Be quiet! Stop fighting. Don’t push your brother. Lend him your toy! Behave or I’ll leave at midday and go work for a few hours. I want to enjoy being with you. Woof woof!! My older son calmly asked me if I was upset with someone. Awareness came back to me like lighting and with it came some clarity. His perception amazed me. I wasn’t visibly altered (or was I?), my energy had certainly changed and taken a dip. I explained I was upset that the nanny was late and that I wished they wouldn’t make it so complicated for me. I wanted some peace!
I intended to take them back into my bedroom and retard them into watching a movie on my bed while I showered. Sebi had other plans… he wanted to stay downstairs with his toys so I had no option but to carry him against his will. Screaming in my arms, I smothered him with monster kisses and I was reciprocated with a nasty scratch beside my right eye. Absolutely disappointed with his reaction, I put him down disapprovingly and told him that was unacceptable. My pain was apparent to Benja who ran over to me and started to caress my face with compassion; his dirty hands made my injured skin burn and I was conscious enough to keep that comment to myself. I turned the DVD player on and Benja chose Toy Story 2. Replay number ninty-seven.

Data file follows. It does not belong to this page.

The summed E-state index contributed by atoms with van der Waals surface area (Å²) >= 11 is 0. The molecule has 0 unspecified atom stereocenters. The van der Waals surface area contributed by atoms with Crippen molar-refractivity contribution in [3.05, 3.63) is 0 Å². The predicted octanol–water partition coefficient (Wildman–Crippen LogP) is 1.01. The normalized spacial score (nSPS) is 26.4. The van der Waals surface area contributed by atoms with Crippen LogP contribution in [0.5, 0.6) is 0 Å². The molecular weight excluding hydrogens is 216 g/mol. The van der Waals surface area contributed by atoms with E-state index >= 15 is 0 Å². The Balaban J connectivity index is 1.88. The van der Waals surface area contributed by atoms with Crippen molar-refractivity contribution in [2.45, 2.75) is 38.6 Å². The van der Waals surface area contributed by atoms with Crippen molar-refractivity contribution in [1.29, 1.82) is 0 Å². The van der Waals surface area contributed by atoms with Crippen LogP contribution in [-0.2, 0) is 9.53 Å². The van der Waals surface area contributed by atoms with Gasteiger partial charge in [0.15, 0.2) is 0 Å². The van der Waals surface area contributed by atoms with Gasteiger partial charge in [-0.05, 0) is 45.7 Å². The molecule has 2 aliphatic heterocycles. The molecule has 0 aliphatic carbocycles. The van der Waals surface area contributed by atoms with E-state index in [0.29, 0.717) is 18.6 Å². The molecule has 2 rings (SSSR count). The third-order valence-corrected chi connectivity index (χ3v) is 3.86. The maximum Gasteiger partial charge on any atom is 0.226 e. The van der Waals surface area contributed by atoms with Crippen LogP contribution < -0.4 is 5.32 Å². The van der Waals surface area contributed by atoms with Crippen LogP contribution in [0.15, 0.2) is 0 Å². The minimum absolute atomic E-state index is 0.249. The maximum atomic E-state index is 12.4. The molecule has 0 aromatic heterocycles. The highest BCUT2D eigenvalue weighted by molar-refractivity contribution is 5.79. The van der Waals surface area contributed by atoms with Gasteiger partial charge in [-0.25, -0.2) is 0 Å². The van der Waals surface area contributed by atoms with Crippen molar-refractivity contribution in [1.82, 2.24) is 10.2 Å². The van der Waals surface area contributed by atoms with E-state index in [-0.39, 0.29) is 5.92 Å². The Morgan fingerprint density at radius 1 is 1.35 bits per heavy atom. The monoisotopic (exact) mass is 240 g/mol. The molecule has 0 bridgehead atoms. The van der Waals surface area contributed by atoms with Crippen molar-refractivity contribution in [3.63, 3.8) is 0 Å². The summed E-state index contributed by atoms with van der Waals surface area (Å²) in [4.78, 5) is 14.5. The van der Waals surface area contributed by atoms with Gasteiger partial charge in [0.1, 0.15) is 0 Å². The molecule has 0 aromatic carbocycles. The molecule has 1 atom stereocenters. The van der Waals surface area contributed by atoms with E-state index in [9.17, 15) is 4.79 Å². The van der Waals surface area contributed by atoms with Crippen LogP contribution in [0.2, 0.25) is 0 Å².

Looking at the wound in the bathroom I self prescribed some anti-bacterial cream. Before stepping into the shower I decided to check up on my creepy crawlers. I walked in as Benja was skillfully swinging the remote control over Sebastian’s head; his face of surprise was flooded with guilt. As I went over to calm Sebi down, I saw a big puddle circling my little one’s but. Why did you pee on my bed!?!? I asked in exasperation. Smug and ignoring me, he forgot about his tears and kept his focus on the movie. I took an even deeper breath. Benja announced in a somber tone that my bed was ruined. A part of my agreed that there was no way to take the urine out of the mattress but instead I said that it wasn’t that bad. We just needed to change the sheets. No more drama please!